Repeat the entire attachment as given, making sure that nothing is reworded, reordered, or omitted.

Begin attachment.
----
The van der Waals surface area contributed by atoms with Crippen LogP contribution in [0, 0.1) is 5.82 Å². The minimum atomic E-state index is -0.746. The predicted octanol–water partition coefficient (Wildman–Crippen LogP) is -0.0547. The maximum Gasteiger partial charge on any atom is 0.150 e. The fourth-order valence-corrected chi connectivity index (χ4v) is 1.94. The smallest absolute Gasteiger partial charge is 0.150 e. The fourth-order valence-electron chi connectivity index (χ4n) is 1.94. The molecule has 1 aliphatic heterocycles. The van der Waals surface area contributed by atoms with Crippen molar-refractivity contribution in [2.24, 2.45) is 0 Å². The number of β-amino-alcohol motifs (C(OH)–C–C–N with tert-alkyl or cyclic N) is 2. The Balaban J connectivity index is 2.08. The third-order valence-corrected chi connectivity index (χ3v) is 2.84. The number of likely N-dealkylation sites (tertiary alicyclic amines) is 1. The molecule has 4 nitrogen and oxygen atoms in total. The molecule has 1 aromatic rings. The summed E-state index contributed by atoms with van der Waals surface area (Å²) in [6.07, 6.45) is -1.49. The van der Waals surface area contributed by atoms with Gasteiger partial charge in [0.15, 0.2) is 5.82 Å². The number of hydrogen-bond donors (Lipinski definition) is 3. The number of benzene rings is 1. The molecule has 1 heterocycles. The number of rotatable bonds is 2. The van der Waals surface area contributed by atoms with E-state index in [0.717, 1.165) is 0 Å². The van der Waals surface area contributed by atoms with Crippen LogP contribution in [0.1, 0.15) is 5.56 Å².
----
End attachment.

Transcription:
The van der Waals surface area contributed by atoms with Crippen LogP contribution in [0, 0.1) is 5.82 Å². The minimum atomic E-state index is -0.746. The predicted octanol–water partition coefficient (Wildman–Crippen LogP) is -0.0547. The maximum Gasteiger partial charge on any atom is 0.150 e. The fourth-order valence-corrected chi connectivity index (χ4v) is 1.94. The smallest absolute Gasteiger partial charge is 0.150 e. The fourth-order valence-electron chi connectivity index (χ4n) is 1.94. The molecule has 1 aliphatic heterocycles. The van der Waals surface area contributed by atoms with Crippen molar-refractivity contribution in [2.24, 2.45) is 0 Å². The number of β-amino-alcohol motifs (C(OH)–C–C–N with tert-alkyl or cyclic N) is 2. The Balaban J connectivity index is 2.08. The third-order valence-corrected chi connectivity index (χ3v) is 2.84. The number of likely N-dealkylation sites (tertiary alicyclic amines) is 1. The molecule has 4 nitrogen and oxygen atoms in total. The molecule has 1 aromatic rings. The summed E-state index contributed by atoms with van der Waals surface area (Å²) in [6.07, 6.45) is -1.49. The van der Waals surface area contributed by atoms with Gasteiger partial charge in [0.15, 0.2) is 5.82 Å². The number of hydrogen-bond donors (Lipinski definition) is 3. The number of benzene rings is 1. The molecule has 1 heterocycles. The number of rotatable bonds is 2. The van der Waals surface area contributed by atoms with E-state index in [0.717, 1.165) is 0 Å². The van der Waals surface area contributed by atoms with Crippen LogP contribution in [0.1, 0.15) is 5.56 Å².